Do federal judges bristle at news stories that identify the president who appointed them?  Blawgletter has heard that some do.  And we can see why.  Matching judges’ decisions with presidents (and therefore political parties) suggests that politics plays a role in the outcomes. 

The implication often does the judges an injustice.  Chief Justice John Roberts, for example, doesn’t vote for a conservative or Republican outcome in hopes of furthering his own career; he already has the best job in the legal world.

But decisions that run counter to prior party affiliation enhance confidence in results.  Good.

And let’s not go too far in connecting who-appointed-me with political overtones.  Most people, we imagine, take the identity of the appointing president as a proxy for judicial philosophy — liberal, conservative, activist, law-and-order, and the like.  Fine.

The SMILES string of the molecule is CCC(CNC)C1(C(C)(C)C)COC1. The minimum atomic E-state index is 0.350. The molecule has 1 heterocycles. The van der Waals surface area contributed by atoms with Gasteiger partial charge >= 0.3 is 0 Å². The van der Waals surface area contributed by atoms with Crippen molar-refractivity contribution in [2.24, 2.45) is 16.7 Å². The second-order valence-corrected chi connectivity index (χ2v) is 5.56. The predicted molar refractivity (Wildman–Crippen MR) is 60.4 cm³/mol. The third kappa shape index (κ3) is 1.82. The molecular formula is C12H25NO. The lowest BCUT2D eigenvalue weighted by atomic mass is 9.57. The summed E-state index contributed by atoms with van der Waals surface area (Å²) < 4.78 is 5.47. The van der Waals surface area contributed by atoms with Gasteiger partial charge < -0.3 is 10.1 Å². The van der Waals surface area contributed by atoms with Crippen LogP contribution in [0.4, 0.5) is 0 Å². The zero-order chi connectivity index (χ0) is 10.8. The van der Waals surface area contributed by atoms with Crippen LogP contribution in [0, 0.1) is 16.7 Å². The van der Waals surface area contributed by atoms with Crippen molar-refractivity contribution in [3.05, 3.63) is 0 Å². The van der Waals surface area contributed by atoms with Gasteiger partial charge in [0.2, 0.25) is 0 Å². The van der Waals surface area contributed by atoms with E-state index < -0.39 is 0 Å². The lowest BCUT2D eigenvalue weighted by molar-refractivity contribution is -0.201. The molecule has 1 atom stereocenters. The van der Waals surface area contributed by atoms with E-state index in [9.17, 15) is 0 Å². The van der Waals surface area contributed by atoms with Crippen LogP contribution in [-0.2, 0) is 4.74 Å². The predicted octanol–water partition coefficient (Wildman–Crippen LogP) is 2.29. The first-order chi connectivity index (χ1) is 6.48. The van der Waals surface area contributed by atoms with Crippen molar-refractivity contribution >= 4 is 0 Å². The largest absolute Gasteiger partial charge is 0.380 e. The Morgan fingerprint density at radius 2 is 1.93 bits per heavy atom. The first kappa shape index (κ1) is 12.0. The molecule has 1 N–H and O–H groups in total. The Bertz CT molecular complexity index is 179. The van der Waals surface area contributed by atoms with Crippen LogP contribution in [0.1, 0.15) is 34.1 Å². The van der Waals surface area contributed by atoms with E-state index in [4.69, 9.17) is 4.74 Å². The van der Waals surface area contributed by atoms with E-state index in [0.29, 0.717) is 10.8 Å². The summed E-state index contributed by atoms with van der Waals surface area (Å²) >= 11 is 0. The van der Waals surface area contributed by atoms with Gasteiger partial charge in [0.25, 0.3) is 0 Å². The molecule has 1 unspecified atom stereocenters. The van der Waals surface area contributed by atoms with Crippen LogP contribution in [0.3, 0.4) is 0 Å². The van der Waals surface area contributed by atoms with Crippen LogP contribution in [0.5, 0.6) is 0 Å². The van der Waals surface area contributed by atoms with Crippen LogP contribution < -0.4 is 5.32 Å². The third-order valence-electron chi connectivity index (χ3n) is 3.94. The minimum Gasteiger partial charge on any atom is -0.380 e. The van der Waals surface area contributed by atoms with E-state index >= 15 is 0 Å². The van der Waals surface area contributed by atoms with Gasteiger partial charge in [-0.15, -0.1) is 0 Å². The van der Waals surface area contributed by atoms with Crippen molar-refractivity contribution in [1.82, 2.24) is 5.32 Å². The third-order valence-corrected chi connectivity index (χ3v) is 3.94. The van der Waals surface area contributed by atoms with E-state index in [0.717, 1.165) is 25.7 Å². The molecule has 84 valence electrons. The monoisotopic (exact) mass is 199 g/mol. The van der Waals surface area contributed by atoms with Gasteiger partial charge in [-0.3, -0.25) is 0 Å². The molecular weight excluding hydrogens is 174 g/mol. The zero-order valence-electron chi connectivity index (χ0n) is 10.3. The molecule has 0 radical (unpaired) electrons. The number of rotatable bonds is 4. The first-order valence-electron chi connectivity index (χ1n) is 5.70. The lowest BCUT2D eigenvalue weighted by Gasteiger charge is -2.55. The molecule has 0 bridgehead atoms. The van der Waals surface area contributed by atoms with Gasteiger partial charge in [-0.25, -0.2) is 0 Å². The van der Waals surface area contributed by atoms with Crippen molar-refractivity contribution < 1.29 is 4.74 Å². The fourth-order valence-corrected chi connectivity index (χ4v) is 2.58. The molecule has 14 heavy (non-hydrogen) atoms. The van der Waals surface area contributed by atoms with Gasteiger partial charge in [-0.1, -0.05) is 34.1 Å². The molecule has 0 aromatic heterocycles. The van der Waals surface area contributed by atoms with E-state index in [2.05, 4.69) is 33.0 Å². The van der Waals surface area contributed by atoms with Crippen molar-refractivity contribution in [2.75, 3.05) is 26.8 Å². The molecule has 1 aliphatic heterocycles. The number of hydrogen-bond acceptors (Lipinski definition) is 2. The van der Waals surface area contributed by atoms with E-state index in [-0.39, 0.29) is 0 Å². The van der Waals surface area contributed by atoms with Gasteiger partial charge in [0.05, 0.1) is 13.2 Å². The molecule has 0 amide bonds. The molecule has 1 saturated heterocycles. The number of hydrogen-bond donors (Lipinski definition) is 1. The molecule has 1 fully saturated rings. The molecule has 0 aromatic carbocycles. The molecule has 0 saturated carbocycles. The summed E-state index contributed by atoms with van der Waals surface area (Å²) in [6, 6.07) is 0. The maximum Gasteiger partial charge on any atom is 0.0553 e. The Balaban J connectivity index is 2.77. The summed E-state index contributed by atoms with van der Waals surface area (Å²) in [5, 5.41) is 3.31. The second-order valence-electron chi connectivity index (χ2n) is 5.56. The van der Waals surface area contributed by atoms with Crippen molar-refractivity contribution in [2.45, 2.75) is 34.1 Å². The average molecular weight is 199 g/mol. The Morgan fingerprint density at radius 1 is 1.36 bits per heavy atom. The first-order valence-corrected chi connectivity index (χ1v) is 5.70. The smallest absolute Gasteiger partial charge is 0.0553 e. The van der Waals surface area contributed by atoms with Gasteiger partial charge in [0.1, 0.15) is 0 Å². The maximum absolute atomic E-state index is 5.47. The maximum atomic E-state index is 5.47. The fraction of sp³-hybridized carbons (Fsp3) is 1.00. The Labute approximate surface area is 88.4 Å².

The difficulty comes in cases that inject judges into the political process.  One might in good faith wonder, for instance, whether any of the justices who decided Bush v. Gore pondered the impact that his or her vote might have on the Court’s balance and therefore his or her influence in future decisions.

Nor can we ignore the linkage that politicians make in their campaigns between electing them and the judicial appointments they would make.   

Practicing lawyers, including Blawgletter, want to know judges’ pre-appointment political affiliation.  We just do.  And we find their bristling at reports of that affiliation reassuring. 

Those who disagree might consider doing what our 12-year-old son suggests:  Cry me a river, build a bridge, and get over it.

Barry Barnett

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